Shadow noise/latitude

The latest generation of sensor (as seen in the Sony A580, Nikon D7000 and Pentax K-5), has gained a great deal of dynamic range at low ISOs with a new design that offers much lower (sensor/electronics-derived) read noise. This means that much of the detail captured in shadow regions can be pulled back into images without bringing too much noise at the same time, giving tremendous latitude in post-processing.

Sadly the GF2's sensor isn't as impressive as these much newer ones, so as soon as you lift the shadow regions the noise becomes immediately apparent. This means that what you see in the JPEGs is essentially all you're likely to get. As you can see in 'Real-world shadow noise' section further down this page, some shadow noise can creep into low ISO images even without trying to pull the brightness up, so there's relatively little latitude for adjusting exposure when processing GF2 files.

In the example below we've illustrated this by pulling up the shadows using Adobe Camera Raw with all noise reduction turned off, to give the closest possible representation of the two sensors' inherent capabilities. As you can see, the shadow noise levels are substantially higher from the GF2. Normally, of course, you'd use noise reduction to address this, but this inevitably comes at the cost of a loss of detail.

Panasonic DMC GF2 - ACR+3.0EV Nikon D7000 - ACR+3.0EV
100% crop 100% crop
100% crop 100% crop

Metering / highlight recovery

The GF2 follows in a long line of Panasonic G-series models that meter very distinctly to retain highlight detail, only blowing out significant regions of the image in very high contrast situations. This conservative approach pays dividends, and you very, very rarely find yourself trying to recover blown detail from raw files. However the flipside is that it can sometimes leave the GF2's JPEGs looking a little dull and underexposed.

When you do go looking for more highlight detail in raw files, though, you start to appreciate the GF2's metering all the more, because there's really very little extra to be recovered. In the few overexposed raw files we obtained from the hundreds we shot, we could recover at best half a stop more highlight detail, and with essentially no colour information at all.

In the example below, exposing to retain detail in the statue has resulted in the stonework of the building blowing out to white. With just -0.5 EV compensation applied in Adobe Camera Raw we get colour shifts little meaningful extra detail and colour shifts in the brightest tones; pull the exposure down further and the recovered regions are rendered grey. In such situations we'd normally hope to see better.

Camera JPEG 100% crop
Raw conversion, -0.5 EV compensation 100% crop
Raw conversion, -1 EV compensation 100% crop

Overall Image Quality / Specifics

The Panasonic's JPEG images are quite good but rarely offer anything exceptional. Their color is generally pleasant enough without being stunning, while detail levels are reasonable but far from outstanding. Overall we regularly found ourselves looking at shots and wondering 'What I can get out of the raw file?' rather than really being happy with the out-of-camera result.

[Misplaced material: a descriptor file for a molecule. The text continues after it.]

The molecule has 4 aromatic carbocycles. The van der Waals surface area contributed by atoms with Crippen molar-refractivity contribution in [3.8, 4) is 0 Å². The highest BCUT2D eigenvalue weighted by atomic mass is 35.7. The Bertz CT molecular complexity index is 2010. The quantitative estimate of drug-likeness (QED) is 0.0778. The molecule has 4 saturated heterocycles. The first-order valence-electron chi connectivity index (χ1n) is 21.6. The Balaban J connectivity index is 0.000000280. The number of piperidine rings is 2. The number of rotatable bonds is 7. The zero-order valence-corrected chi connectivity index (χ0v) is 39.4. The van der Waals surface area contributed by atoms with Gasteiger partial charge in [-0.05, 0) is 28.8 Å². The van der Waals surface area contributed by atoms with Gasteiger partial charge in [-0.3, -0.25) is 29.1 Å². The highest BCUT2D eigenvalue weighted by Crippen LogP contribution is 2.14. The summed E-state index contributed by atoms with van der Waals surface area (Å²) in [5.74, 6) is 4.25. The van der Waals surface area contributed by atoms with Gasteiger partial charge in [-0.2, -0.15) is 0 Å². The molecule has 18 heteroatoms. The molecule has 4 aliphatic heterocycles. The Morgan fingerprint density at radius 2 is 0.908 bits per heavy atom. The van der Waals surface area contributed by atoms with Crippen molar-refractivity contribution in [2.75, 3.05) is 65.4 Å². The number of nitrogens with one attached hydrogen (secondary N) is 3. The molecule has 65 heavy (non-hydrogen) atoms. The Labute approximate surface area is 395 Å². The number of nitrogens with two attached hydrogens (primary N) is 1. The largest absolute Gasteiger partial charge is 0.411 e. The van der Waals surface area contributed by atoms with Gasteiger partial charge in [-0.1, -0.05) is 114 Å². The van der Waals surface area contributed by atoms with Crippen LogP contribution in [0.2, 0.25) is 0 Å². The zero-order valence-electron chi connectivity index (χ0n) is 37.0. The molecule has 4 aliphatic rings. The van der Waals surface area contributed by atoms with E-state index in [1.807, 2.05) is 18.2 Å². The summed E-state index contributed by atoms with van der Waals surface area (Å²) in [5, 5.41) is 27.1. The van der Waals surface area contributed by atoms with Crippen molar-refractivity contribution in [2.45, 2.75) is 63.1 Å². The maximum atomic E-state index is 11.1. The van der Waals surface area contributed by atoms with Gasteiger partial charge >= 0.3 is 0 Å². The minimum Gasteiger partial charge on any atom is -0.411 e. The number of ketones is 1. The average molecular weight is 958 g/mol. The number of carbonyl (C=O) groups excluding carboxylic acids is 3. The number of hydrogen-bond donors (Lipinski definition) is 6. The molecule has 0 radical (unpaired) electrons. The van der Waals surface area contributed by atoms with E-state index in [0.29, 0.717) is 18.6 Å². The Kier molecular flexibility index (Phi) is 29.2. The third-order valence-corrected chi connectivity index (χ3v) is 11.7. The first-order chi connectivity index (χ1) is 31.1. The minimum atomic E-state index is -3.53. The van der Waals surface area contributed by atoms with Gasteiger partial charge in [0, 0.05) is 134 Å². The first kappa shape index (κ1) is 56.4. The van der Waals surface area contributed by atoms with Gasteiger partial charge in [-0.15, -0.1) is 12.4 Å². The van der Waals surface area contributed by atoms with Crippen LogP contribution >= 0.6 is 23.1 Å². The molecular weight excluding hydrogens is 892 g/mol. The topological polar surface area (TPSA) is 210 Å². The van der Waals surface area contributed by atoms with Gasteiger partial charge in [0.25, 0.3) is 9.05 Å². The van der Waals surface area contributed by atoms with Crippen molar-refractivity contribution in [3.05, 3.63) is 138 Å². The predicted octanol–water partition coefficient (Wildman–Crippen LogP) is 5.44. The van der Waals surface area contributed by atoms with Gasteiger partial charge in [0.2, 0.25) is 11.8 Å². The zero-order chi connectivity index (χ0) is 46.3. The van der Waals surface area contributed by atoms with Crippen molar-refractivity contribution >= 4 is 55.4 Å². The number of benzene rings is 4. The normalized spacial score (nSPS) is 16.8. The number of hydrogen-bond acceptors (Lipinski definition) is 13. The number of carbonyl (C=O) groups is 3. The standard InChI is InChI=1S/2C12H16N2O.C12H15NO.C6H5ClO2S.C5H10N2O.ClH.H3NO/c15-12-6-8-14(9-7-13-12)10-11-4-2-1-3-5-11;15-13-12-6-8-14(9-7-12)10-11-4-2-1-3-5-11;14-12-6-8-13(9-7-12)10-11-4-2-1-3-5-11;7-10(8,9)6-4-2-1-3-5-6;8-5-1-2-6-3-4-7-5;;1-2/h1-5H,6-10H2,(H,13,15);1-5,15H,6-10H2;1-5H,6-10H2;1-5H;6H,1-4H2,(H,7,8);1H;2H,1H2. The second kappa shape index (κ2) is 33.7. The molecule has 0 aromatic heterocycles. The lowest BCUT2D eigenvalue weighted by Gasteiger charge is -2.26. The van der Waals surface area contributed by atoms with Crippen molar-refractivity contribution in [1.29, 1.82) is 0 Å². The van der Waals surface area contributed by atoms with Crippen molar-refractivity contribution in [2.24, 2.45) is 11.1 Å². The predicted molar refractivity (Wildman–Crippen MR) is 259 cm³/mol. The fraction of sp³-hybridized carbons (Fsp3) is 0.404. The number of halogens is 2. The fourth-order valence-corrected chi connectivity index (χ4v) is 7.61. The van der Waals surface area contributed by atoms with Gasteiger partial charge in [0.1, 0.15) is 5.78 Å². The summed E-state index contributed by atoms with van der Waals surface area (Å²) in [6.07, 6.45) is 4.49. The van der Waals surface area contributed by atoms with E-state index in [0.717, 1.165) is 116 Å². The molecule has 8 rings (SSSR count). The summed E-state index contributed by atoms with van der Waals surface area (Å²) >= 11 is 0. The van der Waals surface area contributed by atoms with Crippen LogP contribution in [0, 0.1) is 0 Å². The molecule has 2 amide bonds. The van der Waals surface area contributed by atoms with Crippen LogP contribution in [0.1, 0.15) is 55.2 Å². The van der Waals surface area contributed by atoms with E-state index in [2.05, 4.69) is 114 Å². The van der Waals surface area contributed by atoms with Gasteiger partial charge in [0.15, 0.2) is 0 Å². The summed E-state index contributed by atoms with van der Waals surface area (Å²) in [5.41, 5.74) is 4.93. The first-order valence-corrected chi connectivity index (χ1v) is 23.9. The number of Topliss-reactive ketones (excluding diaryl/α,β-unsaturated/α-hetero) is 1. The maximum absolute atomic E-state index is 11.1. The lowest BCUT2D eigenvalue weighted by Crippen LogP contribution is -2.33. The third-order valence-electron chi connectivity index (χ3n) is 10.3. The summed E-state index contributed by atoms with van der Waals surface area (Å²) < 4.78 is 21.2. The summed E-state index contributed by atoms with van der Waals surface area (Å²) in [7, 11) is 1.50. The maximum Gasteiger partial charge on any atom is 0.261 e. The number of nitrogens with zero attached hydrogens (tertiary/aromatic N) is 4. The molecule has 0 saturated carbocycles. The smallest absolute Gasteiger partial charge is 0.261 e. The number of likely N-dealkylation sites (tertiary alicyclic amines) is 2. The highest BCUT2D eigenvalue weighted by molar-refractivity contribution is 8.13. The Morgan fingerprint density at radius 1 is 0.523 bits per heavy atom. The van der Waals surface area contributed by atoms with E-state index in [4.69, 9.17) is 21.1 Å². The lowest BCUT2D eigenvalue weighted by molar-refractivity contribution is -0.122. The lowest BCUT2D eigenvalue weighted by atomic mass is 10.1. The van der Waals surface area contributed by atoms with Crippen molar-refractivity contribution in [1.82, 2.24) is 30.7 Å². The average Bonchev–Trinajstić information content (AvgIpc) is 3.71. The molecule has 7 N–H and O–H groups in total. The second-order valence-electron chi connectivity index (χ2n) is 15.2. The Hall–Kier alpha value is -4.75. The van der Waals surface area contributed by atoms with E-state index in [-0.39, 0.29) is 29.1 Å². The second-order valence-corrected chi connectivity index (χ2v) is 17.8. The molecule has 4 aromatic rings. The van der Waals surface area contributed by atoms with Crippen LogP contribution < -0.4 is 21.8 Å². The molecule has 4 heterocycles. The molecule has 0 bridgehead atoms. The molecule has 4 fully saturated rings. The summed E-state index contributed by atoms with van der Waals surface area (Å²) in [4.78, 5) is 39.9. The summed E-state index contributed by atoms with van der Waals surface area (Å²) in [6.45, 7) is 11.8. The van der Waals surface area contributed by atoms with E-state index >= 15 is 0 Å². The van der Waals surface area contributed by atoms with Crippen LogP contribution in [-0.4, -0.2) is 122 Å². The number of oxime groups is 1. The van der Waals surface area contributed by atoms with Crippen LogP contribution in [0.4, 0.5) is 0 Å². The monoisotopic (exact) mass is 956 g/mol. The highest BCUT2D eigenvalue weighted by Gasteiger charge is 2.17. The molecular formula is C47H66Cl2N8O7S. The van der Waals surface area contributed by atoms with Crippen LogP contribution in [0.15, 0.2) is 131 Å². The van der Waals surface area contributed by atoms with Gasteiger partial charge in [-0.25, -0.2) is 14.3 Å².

Auto white balance

The GF2's auto white balance can often get things subtly wrong, erring on the cool side and sometimes giving images an unpleasant cyan cast. Coupled with the camera's slightly muted color palette and tendency to err on the side of underexposure, this results in images which just don't look quite right, and certainly lack the immediate visual appeal of the warm, saturated JPEGs that Olympus Pens deliver out of the box. The solution to this is either to use a preset white balance instead of auto, or shoot in raw mode.

Camera JPEG - Auto White Balance Raw conversion - manual White Balance
Camera JPEG - Auto White Balance Raw conversion - manual White Balance

Shadow noise

Noise is also not one of the GF2's strengths, with chroma noise beginning to appear in the darker regions of the image at moderate ISO settings even in balanced light. The sensor wasn't exactly class-leading when it was introduced and now, some two-and-a-half years later, is really starting to show its age. Great leaps are currently being made in sensor design and the 12MP Panasonic chip simply can't keep up (this is, of course, compounded by being around 25% smaller than the sensors used in APS-C cameras). Ironically, Olympus seems to be able to get rather more out of this sensor than Panasonic can itself.

ISO 200, 1/2000th sec 100% crop

Detail and sharpening

Detail rendition also isn't one of the strong points of the GF2's JPEGs - due to a combination of somewhat crude wide radius sharpening and (at higher ISOs) enthusiastic luminance noise reduction, fine detail is often absent from the images (especially in low contrast monochromatic regions). This means subjects such as hair aren't always rendered convincingly, and even high contrast detail can end up as something of a jumbled mess.

Converting from raw immediately solves the issue, and with a careful choice of sharpening parameters an impressive amount of fine detail can be extracted (it's clear the GF2 follows the Panasonic tradition of using a relatively light anti-aliasing filter). So the detail is being captured, it's just that the JPEG engine isn't rendering it terribly well.

Camera JPEG Raw + ACR 6.3, smart sharpen in PS CS3 (Radius 0.3, Amount 260)
100% crop 100% crop